Troops of the Indo-Tibetan Border Police (ITBP), guarding the country’s icy frontier with China, have re-charted an ancient route to Kailash Mansarovar from the Indian side which can be used an as alternative track for the pilgrimage.
The route stretching nearly 60km is said to have been used by pilgrims in ancient times and will be used and developed as an alternative track when the regular route is blocked by landslides and heavy rains in the upper reaches of Uttarakhand.
The ITBP provides security and logistical help to pilgrims during the Mansarovar yatra.
The troops stationed in Pithoragarh district had undertaken the trek. The ITBP has also suggested that the Uttarakhand government declare the route a heritage site and develop it as a second track for the Kailash Mansarovar pilgrimage.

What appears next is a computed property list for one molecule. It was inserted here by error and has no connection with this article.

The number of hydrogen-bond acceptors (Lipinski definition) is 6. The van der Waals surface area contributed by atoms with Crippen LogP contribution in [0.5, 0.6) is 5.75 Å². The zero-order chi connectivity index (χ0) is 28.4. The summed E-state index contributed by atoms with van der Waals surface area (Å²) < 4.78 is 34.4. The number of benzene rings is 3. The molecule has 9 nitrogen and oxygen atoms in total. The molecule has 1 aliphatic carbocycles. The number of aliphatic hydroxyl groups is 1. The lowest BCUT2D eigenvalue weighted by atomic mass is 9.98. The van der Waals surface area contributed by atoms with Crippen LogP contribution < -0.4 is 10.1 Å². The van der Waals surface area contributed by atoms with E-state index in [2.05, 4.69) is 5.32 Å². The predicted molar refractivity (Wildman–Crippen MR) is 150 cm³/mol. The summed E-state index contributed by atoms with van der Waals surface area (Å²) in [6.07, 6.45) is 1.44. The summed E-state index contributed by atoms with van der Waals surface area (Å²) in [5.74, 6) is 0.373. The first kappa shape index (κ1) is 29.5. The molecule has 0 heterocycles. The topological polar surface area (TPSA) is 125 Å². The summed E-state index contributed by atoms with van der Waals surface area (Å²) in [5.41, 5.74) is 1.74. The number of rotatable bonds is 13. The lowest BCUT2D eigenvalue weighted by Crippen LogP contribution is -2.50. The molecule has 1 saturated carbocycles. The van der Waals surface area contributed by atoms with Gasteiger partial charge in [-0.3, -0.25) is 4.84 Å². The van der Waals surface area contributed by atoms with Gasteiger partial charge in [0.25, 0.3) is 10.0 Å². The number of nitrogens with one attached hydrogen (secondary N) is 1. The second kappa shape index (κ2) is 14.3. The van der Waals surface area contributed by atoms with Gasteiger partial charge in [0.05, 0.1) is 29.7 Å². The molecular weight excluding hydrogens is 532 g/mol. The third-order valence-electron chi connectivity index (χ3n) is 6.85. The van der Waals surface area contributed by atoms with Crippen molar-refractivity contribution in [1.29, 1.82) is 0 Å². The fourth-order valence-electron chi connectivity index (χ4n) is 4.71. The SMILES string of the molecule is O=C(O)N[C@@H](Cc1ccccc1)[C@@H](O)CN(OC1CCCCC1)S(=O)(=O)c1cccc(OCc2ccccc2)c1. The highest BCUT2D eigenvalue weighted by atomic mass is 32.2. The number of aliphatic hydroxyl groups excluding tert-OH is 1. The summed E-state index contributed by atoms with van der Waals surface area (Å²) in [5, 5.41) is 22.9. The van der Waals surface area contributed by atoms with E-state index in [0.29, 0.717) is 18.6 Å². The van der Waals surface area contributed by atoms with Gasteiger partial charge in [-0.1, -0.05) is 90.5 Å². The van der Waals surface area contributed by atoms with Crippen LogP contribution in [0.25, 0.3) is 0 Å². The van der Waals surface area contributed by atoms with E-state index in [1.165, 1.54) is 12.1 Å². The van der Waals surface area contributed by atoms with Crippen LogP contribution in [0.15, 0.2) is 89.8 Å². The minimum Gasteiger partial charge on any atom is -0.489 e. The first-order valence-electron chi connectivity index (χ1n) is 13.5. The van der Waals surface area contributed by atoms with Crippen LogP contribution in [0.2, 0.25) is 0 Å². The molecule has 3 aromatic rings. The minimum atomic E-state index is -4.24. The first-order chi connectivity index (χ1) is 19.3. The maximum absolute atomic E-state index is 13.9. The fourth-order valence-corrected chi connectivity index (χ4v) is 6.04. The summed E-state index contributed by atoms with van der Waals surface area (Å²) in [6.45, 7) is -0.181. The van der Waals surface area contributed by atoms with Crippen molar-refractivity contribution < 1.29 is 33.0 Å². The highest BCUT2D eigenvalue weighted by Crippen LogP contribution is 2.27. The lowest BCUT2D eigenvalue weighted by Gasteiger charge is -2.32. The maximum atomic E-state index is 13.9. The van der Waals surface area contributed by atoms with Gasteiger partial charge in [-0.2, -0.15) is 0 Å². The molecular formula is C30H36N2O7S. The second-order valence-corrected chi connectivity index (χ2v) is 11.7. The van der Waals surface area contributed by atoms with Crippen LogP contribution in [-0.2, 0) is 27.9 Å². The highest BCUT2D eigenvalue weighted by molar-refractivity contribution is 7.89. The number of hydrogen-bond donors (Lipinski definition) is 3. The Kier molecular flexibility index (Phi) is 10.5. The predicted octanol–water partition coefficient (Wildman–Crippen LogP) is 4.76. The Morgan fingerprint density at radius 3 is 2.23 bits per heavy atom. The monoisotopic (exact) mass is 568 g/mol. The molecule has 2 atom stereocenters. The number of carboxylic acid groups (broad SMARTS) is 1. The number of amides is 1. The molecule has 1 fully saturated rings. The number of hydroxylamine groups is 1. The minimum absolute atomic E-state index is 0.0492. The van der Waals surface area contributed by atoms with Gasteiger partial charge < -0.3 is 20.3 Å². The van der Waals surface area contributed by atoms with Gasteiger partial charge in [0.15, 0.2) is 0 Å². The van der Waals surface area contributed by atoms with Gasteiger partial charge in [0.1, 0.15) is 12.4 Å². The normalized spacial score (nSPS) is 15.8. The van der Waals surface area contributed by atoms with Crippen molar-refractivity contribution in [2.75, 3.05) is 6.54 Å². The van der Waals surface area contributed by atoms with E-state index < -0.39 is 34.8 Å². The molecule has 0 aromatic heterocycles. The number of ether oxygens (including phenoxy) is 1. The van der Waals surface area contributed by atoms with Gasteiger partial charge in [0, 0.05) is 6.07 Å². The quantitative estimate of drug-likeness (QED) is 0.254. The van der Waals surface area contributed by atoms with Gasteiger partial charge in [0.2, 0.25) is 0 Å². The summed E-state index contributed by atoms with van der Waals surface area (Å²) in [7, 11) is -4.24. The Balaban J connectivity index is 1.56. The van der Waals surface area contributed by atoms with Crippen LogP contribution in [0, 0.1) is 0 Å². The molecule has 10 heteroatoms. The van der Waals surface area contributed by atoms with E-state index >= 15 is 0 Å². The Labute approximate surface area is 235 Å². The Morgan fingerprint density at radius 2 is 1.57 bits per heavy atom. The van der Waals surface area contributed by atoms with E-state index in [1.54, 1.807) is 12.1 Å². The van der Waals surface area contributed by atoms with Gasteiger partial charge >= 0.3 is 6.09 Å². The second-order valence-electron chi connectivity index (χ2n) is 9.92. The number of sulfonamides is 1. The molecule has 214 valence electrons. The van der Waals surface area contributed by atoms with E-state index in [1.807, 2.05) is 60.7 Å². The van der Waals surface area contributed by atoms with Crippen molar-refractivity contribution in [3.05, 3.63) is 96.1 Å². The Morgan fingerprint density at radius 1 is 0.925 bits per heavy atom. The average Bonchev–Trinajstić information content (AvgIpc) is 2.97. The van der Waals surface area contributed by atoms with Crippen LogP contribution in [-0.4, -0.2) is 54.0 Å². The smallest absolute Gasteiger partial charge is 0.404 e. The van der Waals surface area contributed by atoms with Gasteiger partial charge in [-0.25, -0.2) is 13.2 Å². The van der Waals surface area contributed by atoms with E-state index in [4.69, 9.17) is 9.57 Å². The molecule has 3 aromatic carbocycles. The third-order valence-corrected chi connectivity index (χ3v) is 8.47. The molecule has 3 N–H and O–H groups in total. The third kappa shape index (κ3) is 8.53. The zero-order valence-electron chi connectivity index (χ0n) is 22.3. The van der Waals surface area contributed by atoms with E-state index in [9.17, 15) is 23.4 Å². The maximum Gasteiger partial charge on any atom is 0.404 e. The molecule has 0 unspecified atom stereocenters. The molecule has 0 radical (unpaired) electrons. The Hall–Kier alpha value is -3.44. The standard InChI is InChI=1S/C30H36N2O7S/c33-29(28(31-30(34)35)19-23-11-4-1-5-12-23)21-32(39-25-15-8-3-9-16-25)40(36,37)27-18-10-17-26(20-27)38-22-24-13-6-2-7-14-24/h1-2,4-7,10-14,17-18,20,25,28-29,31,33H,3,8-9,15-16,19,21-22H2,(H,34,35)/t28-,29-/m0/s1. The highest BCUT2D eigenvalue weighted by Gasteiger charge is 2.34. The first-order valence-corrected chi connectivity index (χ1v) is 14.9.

“Our officers and men have undertaken the trek and even made a profile of the local population,” ITBP chief RK Bhatia told reporters here. “The route can be used as an alternative in case of natural disasters like landslides.”
The personnel also collected historical maps, records, letters and photographs during their trek and the journey has been now compiled and brought out as a book titled Kumaon Aur Kailas which was unveiled today in the presence of 50 pilgrims who will undertake the yatra this year in the fourth batch.
The Kailash Mansarovar yatra involves circumambulation of Mount Kailash and Mansarovar Lake in Tibet.
The yatra this year started on May 29 and will be over by September 24 with approximately 960 people undertaking the pilgrimage.
The journey involves trekking through inhospitable terrain at high altitudes of up to almost 19,500 feet and crossing the Indian border through Lipulekh Pass.
The present route of the yatra on the Indian side includes Dharchula, Tavaghat, Mangti, Gala, Budhi, Gunji, Kalapani and Navidhang.